The vast majority of pet parents have or had a bad experience dealing with fleas & ticks. For this reason, it is very important to keep ourselves informed when we encounter these little parasites.
Even though they can bring quite a few difficulties to pet parents and their paws, fleas & ticks are actually interesting creatures! As you go, it’s natural to feel a little bit itchy—but try not to scratch!
1. Fleas. Everything you need to know about them!
Dog fleas aka Ctenocephalides canis!
How do I check my dog for fleas? Even if your dog may be infested with fleas , they are not always easy to be found.
One of the best ways to check is to look after flea dirt (actually flea faeces) in your dog`s fur. Fleas are small parasites that feed with the blood of any warm-blood host that they can find. Fleas carry themselves on household pets, rodents and any other wildlife animals.When fleas find a host, they start feeding themselves by biting the host which often results in painful, itchy, red bumps. A flea can consume up to 15 times its body weight in blood daily!
Their saliva can also cause serious flea allergy dermatitis in pets, subject that will be covered in a future post. Guests can be bitten and may take fleas back to their homes.
On the right you can see the flea life cycle: Fleas can be involved in the spread of many diseases and can serve as intermediate hosts for tapeworms (as l mentioned in the previous post about deworming prevention). Keep in mind that a dog flea is represents a high risk factor because it can spread Dipylidium caninum
2. Ticks. Everything you need to know about them!
There are two major types of ticks:
- Ixodidae (hard ticks) and Argasidae (soft ticks). Both ixodid and argasid ticks have four lifecycle stages: egg, larva, nymph, and adult.Speciesof ticks:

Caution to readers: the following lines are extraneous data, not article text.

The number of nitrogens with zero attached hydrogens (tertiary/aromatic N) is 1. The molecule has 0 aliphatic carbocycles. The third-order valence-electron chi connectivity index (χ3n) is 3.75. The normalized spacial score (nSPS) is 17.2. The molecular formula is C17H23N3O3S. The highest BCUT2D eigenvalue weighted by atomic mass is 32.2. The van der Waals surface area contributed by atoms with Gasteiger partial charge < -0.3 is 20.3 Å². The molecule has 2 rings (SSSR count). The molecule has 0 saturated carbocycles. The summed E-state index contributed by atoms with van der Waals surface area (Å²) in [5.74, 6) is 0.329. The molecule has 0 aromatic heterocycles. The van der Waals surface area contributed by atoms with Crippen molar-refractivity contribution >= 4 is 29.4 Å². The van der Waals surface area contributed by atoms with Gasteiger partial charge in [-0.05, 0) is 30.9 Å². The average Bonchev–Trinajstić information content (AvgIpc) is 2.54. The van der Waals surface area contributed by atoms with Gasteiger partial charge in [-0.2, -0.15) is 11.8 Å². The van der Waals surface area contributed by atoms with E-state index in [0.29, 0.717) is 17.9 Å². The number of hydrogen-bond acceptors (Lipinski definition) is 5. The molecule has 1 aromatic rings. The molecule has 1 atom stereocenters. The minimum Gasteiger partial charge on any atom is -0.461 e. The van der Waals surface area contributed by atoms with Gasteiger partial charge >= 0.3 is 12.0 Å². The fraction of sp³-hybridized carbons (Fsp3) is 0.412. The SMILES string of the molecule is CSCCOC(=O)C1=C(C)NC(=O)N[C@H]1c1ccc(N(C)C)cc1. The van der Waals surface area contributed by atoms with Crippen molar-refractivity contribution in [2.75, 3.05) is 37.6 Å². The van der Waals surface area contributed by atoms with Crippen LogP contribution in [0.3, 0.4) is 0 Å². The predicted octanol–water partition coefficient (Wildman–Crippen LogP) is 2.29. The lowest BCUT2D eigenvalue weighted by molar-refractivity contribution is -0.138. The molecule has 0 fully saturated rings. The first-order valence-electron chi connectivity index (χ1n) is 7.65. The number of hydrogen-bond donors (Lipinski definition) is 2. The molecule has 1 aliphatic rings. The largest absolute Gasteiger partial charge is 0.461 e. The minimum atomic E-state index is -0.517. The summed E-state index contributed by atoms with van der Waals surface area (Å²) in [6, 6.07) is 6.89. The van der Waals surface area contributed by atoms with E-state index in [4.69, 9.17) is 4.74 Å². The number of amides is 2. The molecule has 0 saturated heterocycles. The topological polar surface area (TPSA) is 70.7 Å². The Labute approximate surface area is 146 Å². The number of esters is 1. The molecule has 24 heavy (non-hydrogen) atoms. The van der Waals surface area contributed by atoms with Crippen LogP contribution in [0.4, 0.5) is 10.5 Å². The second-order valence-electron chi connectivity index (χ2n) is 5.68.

• Ixodes ricinus (most commonly found on dogs in the UK).
• Ixodes hexagonus (most commonly found on dogs in the UK). Known as: hedgehog tick.
• Ixodes canisuga. Known as the British dog or fox tick.
• Other Ixodes spp.: Ixodes frontalis (tick of birds), Ixodes trianguliceps (vole or shrew tick).
• Dermacentor reticulatus (dog tick).
• Haemaphysalis punctata. Mostly found in the marshlands of Kent and Essex. Recently reported in West Hampshire.
• Rhipicephalus sanguineus (dog tick). This tick also uses hosts from species such as cats, foxes and cattle but the dog is its preferred host. Ticks are also parasites and so always require a host to feed and mate for breeding.
Ticks can be carriers for other diseases and pass it between hosts ( including humans).
Varying in shapes, colours and sizes, ticks are generally oval, flat and small: they can grow from the size of a sesame seed when unfed, until a size of a coffee bean when completely engorged with blood. Each stage spans over approx. 8-12 months. A whole life cycle can last approx. 2-3 years.
How can l know if my dog has ticks?
• Most of the ticks are big enough to be spotted! All you have to do is to run your hands over your dog’s body when you get back from outside and check for any lumps or bumps.
• A normal tick will feel like a small bump, particularly around their head, ears inside and outside, gums, under collar, groin area, axilles, between toes and under the tail. Some ticks are so small and their bite so painless that they may go unnoticed.
• There are more than 600 species of hard ticks (part of the Ixodidae family). The adult tick has eight legs and a mouth part through which the tick attaches and sucks blood from their host until it is completely filled with blood. This blood meal allows the female tick to produce eggs and continue the life cycle of the tick.